There are some interesting comparisons we can make.
The first is that authors of both have worked hard to reach out, include and listen. Children’s Parliament supported children to engage meaningfully in the precursor Education Reform process and with the National Discussion; National Discussion facilitators Professors Carol Campbell and Alma Harris made much appreciated space and time to engage with children and young people. In terms of the Promise and Hearings review, Children’s Parliament has shared our past work on the lived experience of children and the care system [ii] and we know there has been considerable effort to include those with lived experience across this work. So, all well and good, those who engage with systems must be central to considerations of what needs to change, why and how.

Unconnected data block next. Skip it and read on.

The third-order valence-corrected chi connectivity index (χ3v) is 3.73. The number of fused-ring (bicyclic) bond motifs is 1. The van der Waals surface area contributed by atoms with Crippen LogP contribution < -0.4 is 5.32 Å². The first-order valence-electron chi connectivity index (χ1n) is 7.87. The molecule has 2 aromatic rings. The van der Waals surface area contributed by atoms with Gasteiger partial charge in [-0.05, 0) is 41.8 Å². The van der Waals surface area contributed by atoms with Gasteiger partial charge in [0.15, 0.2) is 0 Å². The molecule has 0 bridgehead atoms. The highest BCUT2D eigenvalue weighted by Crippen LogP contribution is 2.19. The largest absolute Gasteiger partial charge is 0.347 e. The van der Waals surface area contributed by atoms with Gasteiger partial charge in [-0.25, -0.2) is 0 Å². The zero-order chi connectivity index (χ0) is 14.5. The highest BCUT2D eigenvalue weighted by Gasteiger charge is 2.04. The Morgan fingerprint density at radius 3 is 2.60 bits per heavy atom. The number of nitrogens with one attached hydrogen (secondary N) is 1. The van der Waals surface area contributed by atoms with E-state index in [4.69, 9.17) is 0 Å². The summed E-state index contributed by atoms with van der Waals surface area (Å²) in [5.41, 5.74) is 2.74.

The first of two challenges we pose, and how the reports differ, is their consideration of when change needs to happen. All change needs a plan. We know that when it comes to change and the realisation of children’s human rights, the notion of progressive realisation is helpful and realistic. But change starts now. I am increasingly frustrated by the adult/systems view that we need to look to the future, that our focus should be on times to come. There was a fundamental flaw with the National Discussion process in that it started with an articulation of this very problem, with the guiding question posed as: “What kind of education will be needed by children and young people in Scotland in the future and how do we make that a reality?” What then follows is that we need a vision, by definition future focused, aspirational at best? Or perhaps more realistically, at worst, we end up with change kicked into the long grass. The report offers what it says are Calls to Action, but it is hard to find what they are, never mind how they will be achieved and evidenced. There are some lovely phrases, so we hear that “cultivating joy and a love for lifelong learning is important”. Yes it is, but what is going to deliver that tomorrow, next term, next year?